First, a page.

In recent years, cases of sleep apnea – a disorder where a person suffers pauses in breathing while they’re asleep – have been on the rise. A study published by The American Journal of Managed Care (AJMC) found that sleep apnea incidents increased by 850% between 2014 and 2017. What is the root cause of this sleep apnea epidemic? And what can you do to protect yourself from the risk factors? Read on to learn essential information that could help you continue to enjoy sweet dreams.
What is Causing an Increase in Sleep Apnea Cases?
The most likely cause of the rise of sleep apnea is the increase of obesity in recent years. The CDC has found that the prevalence of obesity has increased from 30.5% to 42.4% between 1999-2000 and 2017-2018; similarly, severe obesity rates have gone up from 4.7% to 9.2%. Obesity is considered a major risk factor for sleep apnea because it tends to lead to the development of fat deposits around the neck, which increases the chances of the airways becoming blocked by relaxed tissues at night. (Sleep apnea occurs when breathing is partially or fully obstructed, forcing the body to repeatedly wake up for oxygen.) Thus, if you or one of your loved ones has gained weight recently, there is a significant chance of a sleep disorder developing or of an existing disorder becoming worse.
What Else Can Increase the Risk of Sleep Apnea?
Some of the other factors that can increase the chances of suffering from sleep apnea include:
- Having a naturally thicker neck or an unusually narrow airway that’s more likely to become blocked.
- Using alcohol, sedatives, or tranquilizers that can relax the throat muscles while you sleep.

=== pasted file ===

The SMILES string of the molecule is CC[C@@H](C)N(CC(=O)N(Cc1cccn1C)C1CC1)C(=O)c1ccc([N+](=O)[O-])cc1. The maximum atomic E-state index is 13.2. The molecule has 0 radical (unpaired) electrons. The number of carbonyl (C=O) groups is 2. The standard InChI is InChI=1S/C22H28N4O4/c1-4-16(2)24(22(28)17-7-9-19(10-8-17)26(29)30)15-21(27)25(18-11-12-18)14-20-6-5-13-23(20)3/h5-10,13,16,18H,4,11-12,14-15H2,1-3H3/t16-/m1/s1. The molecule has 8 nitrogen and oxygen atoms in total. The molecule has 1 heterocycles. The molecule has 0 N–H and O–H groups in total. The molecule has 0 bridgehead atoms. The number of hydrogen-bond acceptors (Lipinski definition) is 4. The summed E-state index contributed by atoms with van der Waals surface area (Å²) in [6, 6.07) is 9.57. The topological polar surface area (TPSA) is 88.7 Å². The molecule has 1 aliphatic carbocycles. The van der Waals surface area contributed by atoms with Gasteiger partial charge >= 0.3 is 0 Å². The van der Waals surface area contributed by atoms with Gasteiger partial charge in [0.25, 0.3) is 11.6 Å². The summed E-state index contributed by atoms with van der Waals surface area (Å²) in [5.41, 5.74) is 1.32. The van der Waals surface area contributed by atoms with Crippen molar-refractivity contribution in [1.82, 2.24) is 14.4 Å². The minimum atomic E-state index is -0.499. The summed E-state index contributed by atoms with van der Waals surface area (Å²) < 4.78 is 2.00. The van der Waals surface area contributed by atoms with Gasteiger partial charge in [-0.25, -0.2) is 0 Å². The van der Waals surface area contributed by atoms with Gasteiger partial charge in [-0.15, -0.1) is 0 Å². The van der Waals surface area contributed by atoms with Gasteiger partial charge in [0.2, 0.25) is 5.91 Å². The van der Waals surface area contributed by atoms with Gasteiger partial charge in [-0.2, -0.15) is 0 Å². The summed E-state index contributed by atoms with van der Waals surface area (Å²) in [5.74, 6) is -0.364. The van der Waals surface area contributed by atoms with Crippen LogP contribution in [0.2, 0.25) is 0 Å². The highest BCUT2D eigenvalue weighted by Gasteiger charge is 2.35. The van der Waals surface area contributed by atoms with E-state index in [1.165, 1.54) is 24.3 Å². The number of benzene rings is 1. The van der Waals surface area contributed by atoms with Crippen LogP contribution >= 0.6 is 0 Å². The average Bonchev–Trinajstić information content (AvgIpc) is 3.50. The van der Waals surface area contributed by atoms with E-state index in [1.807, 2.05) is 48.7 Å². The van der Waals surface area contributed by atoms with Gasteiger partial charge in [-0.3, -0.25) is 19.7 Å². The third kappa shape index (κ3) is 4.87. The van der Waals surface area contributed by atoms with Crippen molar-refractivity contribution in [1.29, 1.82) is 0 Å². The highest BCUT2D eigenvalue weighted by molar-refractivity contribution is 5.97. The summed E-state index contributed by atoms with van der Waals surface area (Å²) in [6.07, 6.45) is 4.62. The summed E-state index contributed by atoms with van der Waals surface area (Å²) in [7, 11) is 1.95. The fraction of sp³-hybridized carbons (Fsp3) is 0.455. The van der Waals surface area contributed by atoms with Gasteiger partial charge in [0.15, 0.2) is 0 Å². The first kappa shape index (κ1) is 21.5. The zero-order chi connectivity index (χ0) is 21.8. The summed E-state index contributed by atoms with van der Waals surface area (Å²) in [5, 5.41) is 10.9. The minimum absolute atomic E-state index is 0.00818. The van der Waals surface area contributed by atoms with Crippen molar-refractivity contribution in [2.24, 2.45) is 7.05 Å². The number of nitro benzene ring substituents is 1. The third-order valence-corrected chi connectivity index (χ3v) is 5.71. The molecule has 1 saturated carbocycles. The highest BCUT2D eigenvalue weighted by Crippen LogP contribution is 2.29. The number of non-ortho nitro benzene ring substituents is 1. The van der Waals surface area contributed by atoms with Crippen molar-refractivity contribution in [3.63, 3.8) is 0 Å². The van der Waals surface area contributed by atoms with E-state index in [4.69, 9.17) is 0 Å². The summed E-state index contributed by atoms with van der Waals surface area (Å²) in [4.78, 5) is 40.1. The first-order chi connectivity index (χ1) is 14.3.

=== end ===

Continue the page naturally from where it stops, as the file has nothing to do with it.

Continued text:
- Smoking on a regular basis, which can inflame the area around the upper airway.
- Nasal congestion due to allergies.
- Medical conditions such as high blood pressure and type 2 diabetes that have been linked to sleep apnea.
What Can You Do About Your Risk for Sleep Apnea?
While some sleep apnea risk factors are genetic, there are plenty of ways you can try and reduce your personal risk for the disorder. For example, if you already suffer from obesity, then losing weight can go a long way towards protecting you from sleep apnea. Cutting down on the use of alcohol, cigarettes, and other potentially harmful substances can also help. If you can, try to sleep on your side instead of on your back so that there’s less of a chance that relaxed tissues will fall back on the airway.
If you’re already noticing potential signs of sleep apnea (such as loud snoring or frequent exhaustion during the day), get in touch with a sleep expert as soon as possible. No matter what the cause of sleep apnea is, you’re always better off having the problem addressed sooner instead of later!
About the Author
Dr. Mitch Conditt has experienced firsthand the impact that sleep apnea can have on a person’s everyday life. He has undergone advanced training in order to treat sleep apnea as well as TMJ problems. He is a member of the Academy of Clinical Sleep Disorder Disciplines and is skilled in the diagnosis and treatment of sleep apnea. To schedule a consultation and learn more about your personal risk for sleep apnea, you can visit his website or call (817) 527-8500.